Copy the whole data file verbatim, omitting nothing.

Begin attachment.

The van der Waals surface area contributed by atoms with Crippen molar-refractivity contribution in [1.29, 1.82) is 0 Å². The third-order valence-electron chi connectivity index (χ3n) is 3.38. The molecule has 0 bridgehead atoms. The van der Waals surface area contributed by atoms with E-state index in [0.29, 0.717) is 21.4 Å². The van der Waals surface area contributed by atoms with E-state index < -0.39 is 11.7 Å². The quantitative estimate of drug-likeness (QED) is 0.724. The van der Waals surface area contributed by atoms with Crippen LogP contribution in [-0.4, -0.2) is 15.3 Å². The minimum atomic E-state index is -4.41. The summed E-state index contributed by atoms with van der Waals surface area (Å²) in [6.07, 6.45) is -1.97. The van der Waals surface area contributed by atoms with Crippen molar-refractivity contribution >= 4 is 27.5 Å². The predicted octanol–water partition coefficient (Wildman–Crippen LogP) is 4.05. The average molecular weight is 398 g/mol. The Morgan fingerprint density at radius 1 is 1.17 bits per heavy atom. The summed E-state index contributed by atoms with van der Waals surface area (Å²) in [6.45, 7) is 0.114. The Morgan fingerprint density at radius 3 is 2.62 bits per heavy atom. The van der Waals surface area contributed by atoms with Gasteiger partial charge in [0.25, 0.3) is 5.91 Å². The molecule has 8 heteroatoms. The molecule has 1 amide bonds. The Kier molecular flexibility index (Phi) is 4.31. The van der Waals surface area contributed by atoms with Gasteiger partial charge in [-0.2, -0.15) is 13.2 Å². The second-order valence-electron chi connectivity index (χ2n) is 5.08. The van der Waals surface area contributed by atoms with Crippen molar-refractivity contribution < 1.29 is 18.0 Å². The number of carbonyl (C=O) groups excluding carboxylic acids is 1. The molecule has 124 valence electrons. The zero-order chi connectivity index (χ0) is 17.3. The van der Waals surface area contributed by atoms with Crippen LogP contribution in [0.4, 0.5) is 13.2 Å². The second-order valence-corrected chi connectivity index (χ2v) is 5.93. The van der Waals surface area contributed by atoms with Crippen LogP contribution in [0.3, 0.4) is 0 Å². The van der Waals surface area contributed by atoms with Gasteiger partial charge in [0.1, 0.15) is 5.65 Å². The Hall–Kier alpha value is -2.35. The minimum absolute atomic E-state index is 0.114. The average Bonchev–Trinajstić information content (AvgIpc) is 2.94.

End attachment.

The van der Waals surface area contributed by atoms with Crippen molar-refractivity contribution in [1.29, 1.82) is 0 Å². The third-order valence-electron chi connectivity index (χ3n) is 3.38. The molecule has 0 bridgehead atoms. The van der Waals surface area contributed by atoms with E-state index in [0.29, 0.717) is 21.4 Å². The van der Waals surface area contributed by atoms with E-state index < -0.39 is 11.7 Å². The quantitative estimate of drug-likeness (QED) is 0.724. The van der Waals surface area contributed by atoms with Crippen LogP contribution in [-0.4, -0.2) is 15.3 Å². The minimum atomic E-state index is -4.41. The summed E-state index contributed by atoms with van der Waals surface area (Å²) in [6.07, 6.45) is -1.97. The van der Waals surface area contributed by atoms with Crippen molar-refractivity contribution >= 4 is 27.5 Å². The predicted octanol–water partition coefficient (Wildman–Crippen LogP) is 4.05. The average molecular weight is 398 g/mol. The Morgan fingerprint density at radius 1 is 1.17 bits per heavy atom. The summed E-state index contributed by atoms with van der Waals surface area (Å²) in [6.45, 7) is 0.114. The Morgan fingerprint density at radius 3 is 2.62 bits per heavy atom. The van der Waals surface area contributed by atoms with Gasteiger partial charge in [0.25, 0.3) is 5.91 Å². The molecule has 8 heteroatoms. The molecule has 1 amide bonds. The Kier molecular flexibility index (Phi) is 4.31. The van der Waals surface area contributed by atoms with Gasteiger partial charge in [-0.2, -0.15) is 13.2 Å². The second-order valence-electron chi connectivity index (χ2n) is 5.08. The van der Waals surface area contributed by atoms with Crippen molar-refractivity contribution < 1.29 is 18.0 Å². The number of carbonyl (C=O) groups excluding carboxylic acids is 1. The molecule has 124 valence electrons. The zero-order chi connectivity index (χ0) is 17.3. The van der Waals surface area contributed by atoms with Crippen LogP contribution in [0.4, 0.5) is 13.2 Å². The second-order valence-corrected chi connectivity index (χ2v) is 5.93. The van der Waals surface area contributed by atoms with Crippen LogP contribution in [0.3, 0.4) is 0 Å². The van der Waals surface area contributed by atoms with Gasteiger partial charge in [0.1, 0.15) is 5.65 Å². The Hall–Kier alpha value is -2.35. The minimum absolute atomic E-state index is 0.114. The average Bonchev–Trinajstić information content (AvgIpc) is 2.94.